Vermonters demand single payer
MONTPELIER, Vt.--Hundreds of people packed the main chamber of the statehouse on January 12 for a joint hearing of the House Health Committee and the Senate Health and Welfare Committees.
It was an overwhelming show of support for establishing a single-payer health care system in Vermont. Of the 120 people who signed up for the three hours of testimony, more than 100 were in support of a single-payer system.
Vermonters from all over the state--doctors, nurses, nurse practitioners, teachers, the unemployed, the self-employed, people living with chronic illnesses and disabilities, representatives from patient advocacy groups, union locals and state federations, and the League of Women Voters--showed their support.
There were dozens of harrowing stories. "I had to put a price on my life. How much debt would you incur in order to stay alive?" asked Walter Carpenter of Montpelier, who lost his job and insurance before he learned he needed a $10,000 procedure to save his life.
Jennifer Larsen of Essex Junction, who last year testified at the statehouse in support of equal marriage rights, said, "Tonight, I feel more vulnerable testifying, feel more vulnerable letting my employer know I have lupus and asthma, than letting them know I happen to be a lesbian."
Another man, flanked by his two young daughters, described how he tried to treat a heart attack with Excedrin because he'd lost his job and insurance coverage. He ended by admonishing the legislators to pass single payer: "We can save some lives."
Deb Richter, a doctor and activist with Vermont for Single Payer, told the committees, "Thirty-one cents of every health care dollar spent in the private sector doesn't go to care, but administration--profit, executive compensation and bureaucracy needed to squeeze out profit."
To emphasize her point, she unfurled a list of all the insurance companies her practice of five physicians had to deal with. The list of just their names and addresses stretched much longer than the chamber had room for. She concluded, "I could see 20 percent more patients if I had less paperwork."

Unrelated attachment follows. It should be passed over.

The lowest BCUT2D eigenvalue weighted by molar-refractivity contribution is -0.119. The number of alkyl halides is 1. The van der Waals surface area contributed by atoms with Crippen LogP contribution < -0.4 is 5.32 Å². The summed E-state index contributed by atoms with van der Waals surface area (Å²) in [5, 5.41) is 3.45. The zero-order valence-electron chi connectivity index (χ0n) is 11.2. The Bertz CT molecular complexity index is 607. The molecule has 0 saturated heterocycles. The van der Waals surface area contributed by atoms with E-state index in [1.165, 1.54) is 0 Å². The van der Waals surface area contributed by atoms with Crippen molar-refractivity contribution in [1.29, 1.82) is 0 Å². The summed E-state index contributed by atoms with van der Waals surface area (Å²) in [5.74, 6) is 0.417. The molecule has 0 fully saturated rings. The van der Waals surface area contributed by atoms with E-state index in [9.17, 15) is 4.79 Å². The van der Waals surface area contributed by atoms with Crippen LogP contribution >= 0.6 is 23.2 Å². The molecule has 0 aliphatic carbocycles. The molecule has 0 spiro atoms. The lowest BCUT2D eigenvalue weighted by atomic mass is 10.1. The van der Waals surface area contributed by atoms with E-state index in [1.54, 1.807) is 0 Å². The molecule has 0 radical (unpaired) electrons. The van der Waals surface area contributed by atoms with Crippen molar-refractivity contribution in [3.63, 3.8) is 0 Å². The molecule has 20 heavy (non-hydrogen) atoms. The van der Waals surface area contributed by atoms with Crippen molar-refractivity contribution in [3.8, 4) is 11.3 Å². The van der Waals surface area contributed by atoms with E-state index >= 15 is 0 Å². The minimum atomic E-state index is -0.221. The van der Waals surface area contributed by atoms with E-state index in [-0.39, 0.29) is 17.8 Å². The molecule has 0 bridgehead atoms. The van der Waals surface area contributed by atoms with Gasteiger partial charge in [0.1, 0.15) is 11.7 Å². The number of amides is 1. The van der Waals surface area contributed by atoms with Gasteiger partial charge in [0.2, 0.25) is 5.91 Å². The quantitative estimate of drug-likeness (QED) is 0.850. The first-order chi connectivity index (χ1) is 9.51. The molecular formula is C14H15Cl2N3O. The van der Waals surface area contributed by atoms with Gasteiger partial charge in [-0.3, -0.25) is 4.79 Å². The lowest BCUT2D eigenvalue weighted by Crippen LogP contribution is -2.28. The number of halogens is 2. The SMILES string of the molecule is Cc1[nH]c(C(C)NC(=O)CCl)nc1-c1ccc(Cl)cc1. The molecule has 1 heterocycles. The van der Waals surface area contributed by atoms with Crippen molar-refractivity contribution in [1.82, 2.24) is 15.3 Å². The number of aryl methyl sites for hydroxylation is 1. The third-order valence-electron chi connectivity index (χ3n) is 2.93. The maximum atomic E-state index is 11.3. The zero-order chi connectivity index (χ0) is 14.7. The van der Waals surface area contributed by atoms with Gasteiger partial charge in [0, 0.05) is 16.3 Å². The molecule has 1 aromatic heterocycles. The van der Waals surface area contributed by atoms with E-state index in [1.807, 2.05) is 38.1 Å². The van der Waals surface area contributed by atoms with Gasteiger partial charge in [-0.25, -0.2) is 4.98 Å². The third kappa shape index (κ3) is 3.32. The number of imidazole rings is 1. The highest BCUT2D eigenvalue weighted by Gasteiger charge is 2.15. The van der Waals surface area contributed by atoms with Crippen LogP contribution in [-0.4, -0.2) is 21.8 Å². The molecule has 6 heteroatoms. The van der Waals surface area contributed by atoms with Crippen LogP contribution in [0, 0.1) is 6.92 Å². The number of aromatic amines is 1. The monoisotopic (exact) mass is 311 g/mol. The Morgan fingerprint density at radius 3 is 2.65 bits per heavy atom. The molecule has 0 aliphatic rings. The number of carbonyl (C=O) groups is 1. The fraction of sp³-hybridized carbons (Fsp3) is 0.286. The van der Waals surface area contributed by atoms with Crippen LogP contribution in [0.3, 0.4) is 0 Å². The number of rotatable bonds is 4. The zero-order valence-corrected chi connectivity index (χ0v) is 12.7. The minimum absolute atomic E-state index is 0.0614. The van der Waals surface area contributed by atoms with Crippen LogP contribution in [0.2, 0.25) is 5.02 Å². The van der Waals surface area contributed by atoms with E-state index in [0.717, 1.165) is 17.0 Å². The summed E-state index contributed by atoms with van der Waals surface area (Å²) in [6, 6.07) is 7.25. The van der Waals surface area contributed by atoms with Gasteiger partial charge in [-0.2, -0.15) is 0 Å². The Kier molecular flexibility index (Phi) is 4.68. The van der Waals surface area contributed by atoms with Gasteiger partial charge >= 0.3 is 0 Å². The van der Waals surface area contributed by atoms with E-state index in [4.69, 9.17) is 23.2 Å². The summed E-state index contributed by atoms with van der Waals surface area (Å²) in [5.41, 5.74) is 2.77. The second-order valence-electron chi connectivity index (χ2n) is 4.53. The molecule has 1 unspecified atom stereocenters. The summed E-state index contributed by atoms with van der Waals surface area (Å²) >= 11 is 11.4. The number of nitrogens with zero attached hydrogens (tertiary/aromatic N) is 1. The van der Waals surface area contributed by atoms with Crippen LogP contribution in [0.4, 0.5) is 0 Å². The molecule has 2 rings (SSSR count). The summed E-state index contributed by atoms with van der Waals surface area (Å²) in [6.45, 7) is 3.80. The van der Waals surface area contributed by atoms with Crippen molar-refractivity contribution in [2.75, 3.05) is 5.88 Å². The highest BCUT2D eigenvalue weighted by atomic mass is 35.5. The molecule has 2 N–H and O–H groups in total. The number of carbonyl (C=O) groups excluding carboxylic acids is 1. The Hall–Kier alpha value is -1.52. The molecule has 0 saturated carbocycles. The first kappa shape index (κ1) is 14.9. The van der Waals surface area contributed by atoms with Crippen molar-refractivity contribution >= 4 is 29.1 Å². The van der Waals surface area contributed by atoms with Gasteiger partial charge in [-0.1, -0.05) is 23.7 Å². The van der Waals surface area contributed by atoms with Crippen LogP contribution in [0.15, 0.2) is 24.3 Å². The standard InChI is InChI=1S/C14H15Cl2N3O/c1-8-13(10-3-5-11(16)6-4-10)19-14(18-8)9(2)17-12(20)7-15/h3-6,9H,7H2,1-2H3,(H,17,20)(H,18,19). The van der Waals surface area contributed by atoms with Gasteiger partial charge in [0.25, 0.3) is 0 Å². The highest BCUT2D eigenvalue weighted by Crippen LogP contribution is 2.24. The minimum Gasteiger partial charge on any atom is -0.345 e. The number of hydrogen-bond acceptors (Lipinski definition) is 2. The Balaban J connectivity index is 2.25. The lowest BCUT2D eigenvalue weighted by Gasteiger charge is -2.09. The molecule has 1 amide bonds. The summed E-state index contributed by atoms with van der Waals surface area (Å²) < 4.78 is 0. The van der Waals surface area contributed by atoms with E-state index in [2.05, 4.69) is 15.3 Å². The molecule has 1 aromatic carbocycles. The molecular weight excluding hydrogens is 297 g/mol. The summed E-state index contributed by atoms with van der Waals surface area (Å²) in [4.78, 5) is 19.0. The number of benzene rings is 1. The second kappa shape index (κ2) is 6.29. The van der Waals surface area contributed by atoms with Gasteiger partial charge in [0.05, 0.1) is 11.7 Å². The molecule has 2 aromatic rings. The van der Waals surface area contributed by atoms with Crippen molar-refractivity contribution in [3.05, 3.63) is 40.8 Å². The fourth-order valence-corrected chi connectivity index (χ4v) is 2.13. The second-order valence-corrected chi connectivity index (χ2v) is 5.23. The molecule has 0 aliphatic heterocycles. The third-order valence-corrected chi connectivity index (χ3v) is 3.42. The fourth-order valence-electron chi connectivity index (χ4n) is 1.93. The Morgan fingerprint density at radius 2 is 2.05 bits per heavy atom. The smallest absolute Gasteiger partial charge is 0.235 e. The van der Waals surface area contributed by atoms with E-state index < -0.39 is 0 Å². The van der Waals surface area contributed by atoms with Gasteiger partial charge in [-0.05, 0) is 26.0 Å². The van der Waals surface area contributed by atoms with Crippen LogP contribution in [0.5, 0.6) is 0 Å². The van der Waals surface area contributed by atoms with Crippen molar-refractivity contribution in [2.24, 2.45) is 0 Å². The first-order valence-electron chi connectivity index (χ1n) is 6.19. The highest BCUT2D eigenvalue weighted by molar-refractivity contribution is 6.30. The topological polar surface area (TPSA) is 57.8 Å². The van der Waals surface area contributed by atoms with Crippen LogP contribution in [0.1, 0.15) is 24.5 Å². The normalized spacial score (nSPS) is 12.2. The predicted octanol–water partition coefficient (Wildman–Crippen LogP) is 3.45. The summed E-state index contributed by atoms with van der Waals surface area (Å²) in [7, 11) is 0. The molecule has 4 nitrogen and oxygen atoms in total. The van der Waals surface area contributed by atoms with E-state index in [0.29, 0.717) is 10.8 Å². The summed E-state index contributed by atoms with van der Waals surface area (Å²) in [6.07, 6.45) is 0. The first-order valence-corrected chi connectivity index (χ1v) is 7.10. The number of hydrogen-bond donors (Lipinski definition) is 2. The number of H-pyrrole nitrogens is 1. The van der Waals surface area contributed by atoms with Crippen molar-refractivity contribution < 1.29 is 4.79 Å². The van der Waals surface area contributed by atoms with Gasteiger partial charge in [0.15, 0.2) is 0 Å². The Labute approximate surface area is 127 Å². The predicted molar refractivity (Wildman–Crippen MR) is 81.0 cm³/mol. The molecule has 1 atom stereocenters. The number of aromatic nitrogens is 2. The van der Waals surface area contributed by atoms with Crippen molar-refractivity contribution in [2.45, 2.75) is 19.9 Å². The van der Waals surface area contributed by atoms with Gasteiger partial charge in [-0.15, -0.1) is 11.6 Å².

Tristin Adie, a registered nurse and activist in the Healthcare Is a Human Right Campaign, exposed the insurance companies' outright graft. She testified, "Profits at 10 of largest health care insurance companies rose 428 percent from 2000 to 2007, with $120 million in pay in 2007 alone for executives."
The Vermont Workers' Center's Healthcare Is a Human Right Campaign was the main mobilizing force behind the hundreds of people in attendance. Their red T-shirts and signs declaring "Health Care is a Human Right" dominated the crowd. The campaign was kicked off on May 1, 2009, with a massive weekday rally of more than 1,200 people at the Statehouse.
Since then, the campaign has held numerous human rights hearings and health care panels all over the state while collecting thousands of signatures on postcards that were delivered to the state legislature earlier this month.
Sen. Bernie Sanders gave the first testimony, telling the committee the nation would be looking more to the states for leadership on health care reform. "At the end of the day, it will be the states that lead the country to a rational health care system."
The ridiculous national health care debacle proves that, if we're going to get a decent health care system in the U.S., it's going to take real grassroots activism like that of the Healthcare Is a Human Right Campaign in Vermont on a national scale.